Those article recommendation boxes at the bottom of publishers’ article pages have a clickbait problem, which is why prestige publishers Slate and The New Yorker recently removed the modules from their sites and others are reconsidering them. In testing, “it makes people angry,” About.com CEO Neil Vogel said of the content in the modules.
But how does these links get there in the first place? The publishers like to point their fingers at the content recommendation providers, but it’s the publishers that control the quality of the links that appear on their site — and too often they choose to turn a blind eye to make more money. Outbrain estimated that it supplies as much as 30 percent of some publishers’ revenue, reported the Times. That means the revenue side of the house at publishers is hell-bent on maximizing clicks, no matter the quality.
Most of the widgets placed on publisher pages, variously labeled “promoted stories” and “from the web,” come from tech companies Outbrain and Taboola and increasingly, new ones including ZergNet, Revcontent and Content.ad. Publishers earn money from the modules by renting the space to marketers and other publishers, who use the slots to drive traffic to their own sites. The host publisher gets paid when a reader clicks on one of these external links. The content-rec companies also offer big guarantees to blue-chip publishers, hoping their prestige will help them attract other publishers.
“The money is real, and that’s the problem,” one premium digital publishing exec said, who spoke anonymously so as not to jeopardize the publisher’s highly lucrative deal with one of the content recommendation companies.
The content recommendation companies give publishers the ability to block by criteria like keywords, domains and categories. But there’s a financial incentive for publishers to turn the dial to let in more titillating content, because it tends to get more clicks. The vendor makes money and the publisher makes money. “If you block a ton of stuff, you’re not going to make as much money,” the veteran publishing exec said. “You’re cutting back on the potential.” And so publishers often end up with stuff like this:
That’s Newsweek, a site with a long tradition of serious journalism. Meanwhile, an entertainment site like People could get away with more salacious links, but the ones in its module mostly still feel like they belong on People. Here’s how People’s module, powered by Outbrain, looks:
While the widgets bring in good money, they’re also another thing for busy publisher staffs to monitor, usually the editorial side, along with other ads that are served programmatically. Publishers usually start out making a concerted effort to police them, but over time, a blindness sets in with editors who are already overwhelmed with all the other tasks they have to do.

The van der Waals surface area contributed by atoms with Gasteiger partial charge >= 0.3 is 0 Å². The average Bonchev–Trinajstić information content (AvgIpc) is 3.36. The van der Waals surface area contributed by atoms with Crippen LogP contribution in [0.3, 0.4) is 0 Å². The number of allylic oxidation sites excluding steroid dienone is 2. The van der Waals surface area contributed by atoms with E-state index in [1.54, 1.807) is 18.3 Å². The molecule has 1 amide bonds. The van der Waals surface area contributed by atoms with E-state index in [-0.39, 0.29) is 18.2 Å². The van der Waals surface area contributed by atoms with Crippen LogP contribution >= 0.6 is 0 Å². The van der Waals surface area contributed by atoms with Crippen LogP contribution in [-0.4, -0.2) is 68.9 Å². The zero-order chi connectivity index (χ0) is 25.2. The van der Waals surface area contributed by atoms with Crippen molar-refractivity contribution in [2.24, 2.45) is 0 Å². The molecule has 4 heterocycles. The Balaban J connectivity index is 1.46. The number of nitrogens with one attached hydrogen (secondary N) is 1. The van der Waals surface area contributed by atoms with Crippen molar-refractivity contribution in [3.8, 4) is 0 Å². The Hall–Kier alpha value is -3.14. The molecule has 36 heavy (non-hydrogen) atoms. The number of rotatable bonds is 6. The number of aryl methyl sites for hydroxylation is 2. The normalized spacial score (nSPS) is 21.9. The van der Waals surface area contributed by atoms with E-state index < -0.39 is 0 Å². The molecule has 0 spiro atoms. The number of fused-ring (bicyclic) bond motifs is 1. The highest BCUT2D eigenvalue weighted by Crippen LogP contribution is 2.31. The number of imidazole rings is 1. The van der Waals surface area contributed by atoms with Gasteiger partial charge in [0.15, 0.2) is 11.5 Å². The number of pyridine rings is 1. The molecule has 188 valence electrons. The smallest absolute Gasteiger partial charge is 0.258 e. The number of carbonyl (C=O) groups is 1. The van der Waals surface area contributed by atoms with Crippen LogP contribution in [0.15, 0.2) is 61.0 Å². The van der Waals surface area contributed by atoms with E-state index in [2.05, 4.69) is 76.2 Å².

“It’s like fighting a forest fire,” one veteran online publishing exec said, also requesting anonymity. The premium publishing exec said that even with controls in place, at least four or five objectionable links per week slip in.
The reason they’re there at all is because of the sheer volume of recommendations, and the automated nature of the process. Taboola makes 13 billion content recommendations a day, close to half of them being paid as opposed to publishers’ recirculated content. Outbrain serves as many as 250 billion content recommendations a month.
Digiday Daily Newsletter
The widget companies have filters and checks to maintain quality control over what flows into their systems. But some of the ads come from companies that alter the ads after they’re published, turning them into misleading ads for products. Another big problem is when misleading images make it through the filters. Image detection technology is far from perfect, which is why 90 percent of Outbrain’s content that’s rejected by publishers is because of a bad image, said Matt Crenshaw, vp of product marketing at Outbrain. “You can’t put considered eyeballs on 200 images a month,” Crenshaw said.
It’s hard to see publishers weaning them off such a steady source of income at a time when other forms of ad revenue are hard to come by and Facebook traffic vacillates widely. Still, the business is only 10 years old. Todd Sawicki, CEO of Zemanta, a programmatic platform for branded content, sees it evolving as consumer-products marketers become more accepting of it as a paid distribution mechanism.
That will crowd out the spammier content and be more lucrative in the long run, since the brands pay up to 30 cents a click, 10 times what the click-bait publishers do, he said. “Today’s publishers are the remnant buyers, just like the punch monkeys of five, 10 years ago,” he said. “Big brands are starting to move into the space. As [the spammy publishers’] air supply goes away, they will, too. This is normal survival of the fittest.”